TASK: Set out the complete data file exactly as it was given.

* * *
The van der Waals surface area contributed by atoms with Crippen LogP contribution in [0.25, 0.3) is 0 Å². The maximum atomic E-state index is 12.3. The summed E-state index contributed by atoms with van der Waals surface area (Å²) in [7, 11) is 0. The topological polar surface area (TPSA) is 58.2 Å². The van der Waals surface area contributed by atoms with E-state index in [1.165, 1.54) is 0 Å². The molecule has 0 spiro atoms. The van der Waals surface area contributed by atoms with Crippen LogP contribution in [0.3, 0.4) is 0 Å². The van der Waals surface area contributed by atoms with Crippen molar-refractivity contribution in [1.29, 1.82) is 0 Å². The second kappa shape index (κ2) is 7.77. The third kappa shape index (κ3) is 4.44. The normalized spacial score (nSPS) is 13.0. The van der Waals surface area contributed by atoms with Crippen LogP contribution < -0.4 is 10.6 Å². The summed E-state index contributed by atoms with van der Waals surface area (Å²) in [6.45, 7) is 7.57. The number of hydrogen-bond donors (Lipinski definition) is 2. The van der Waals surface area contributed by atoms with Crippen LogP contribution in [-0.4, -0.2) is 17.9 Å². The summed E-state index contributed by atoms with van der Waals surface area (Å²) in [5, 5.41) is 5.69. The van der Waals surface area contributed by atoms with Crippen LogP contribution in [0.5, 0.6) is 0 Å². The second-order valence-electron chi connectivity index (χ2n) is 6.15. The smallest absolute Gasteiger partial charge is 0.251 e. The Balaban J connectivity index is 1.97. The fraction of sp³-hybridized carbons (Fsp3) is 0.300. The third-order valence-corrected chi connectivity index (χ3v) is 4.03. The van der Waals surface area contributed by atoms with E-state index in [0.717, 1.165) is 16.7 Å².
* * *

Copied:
The van der Waals surface area contributed by atoms with Crippen LogP contribution in [0.25, 0.3) is 0 Å². The maximum atomic E-state index is 12.3. The summed E-state index contributed by atoms with van der Waals surface area (Å²) in [7, 11) is 0. The topological polar surface area (TPSA) is 58.2 Å². The van der Waals surface area contributed by atoms with E-state index in [1.165, 1.54) is 0 Å². The molecule has 0 spiro atoms. The van der Waals surface area contributed by atoms with Crippen LogP contribution in [0.3, 0.4) is 0 Å². The van der Waals surface area contributed by atoms with Crippen molar-refractivity contribution in [1.29, 1.82) is 0 Å². The second kappa shape index (κ2) is 7.77. The third kappa shape index (κ3) is 4.44. The normalized spacial score (nSPS) is 13.0. The van der Waals surface area contributed by atoms with Crippen LogP contribution < -0.4 is 10.6 Å². The summed E-state index contributed by atoms with van der Waals surface area (Å²) in [6.45, 7) is 7.57. The number of hydrogen-bond donors (Lipinski definition) is 2. The van der Waals surface area contributed by atoms with Crippen LogP contribution in [-0.4, -0.2) is 17.9 Å². The summed E-state index contributed by atoms with van der Waals surface area (Å²) in [5, 5.41) is 5.69. The van der Waals surface area contributed by atoms with Crippen LogP contribution in [0.5, 0.6) is 0 Å². The second-order valence-electron chi connectivity index (χ2n) is 6.15. The smallest absolute Gasteiger partial charge is 0.251 e. The Balaban J connectivity index is 1.97. The fraction of sp³-hybridized carbons (Fsp3) is 0.300. The third-order valence-corrected chi connectivity index (χ3v) is 4.03. The van der Waals surface area contributed by atoms with E-state index in [0.717, 1.165) is 16.7 Å².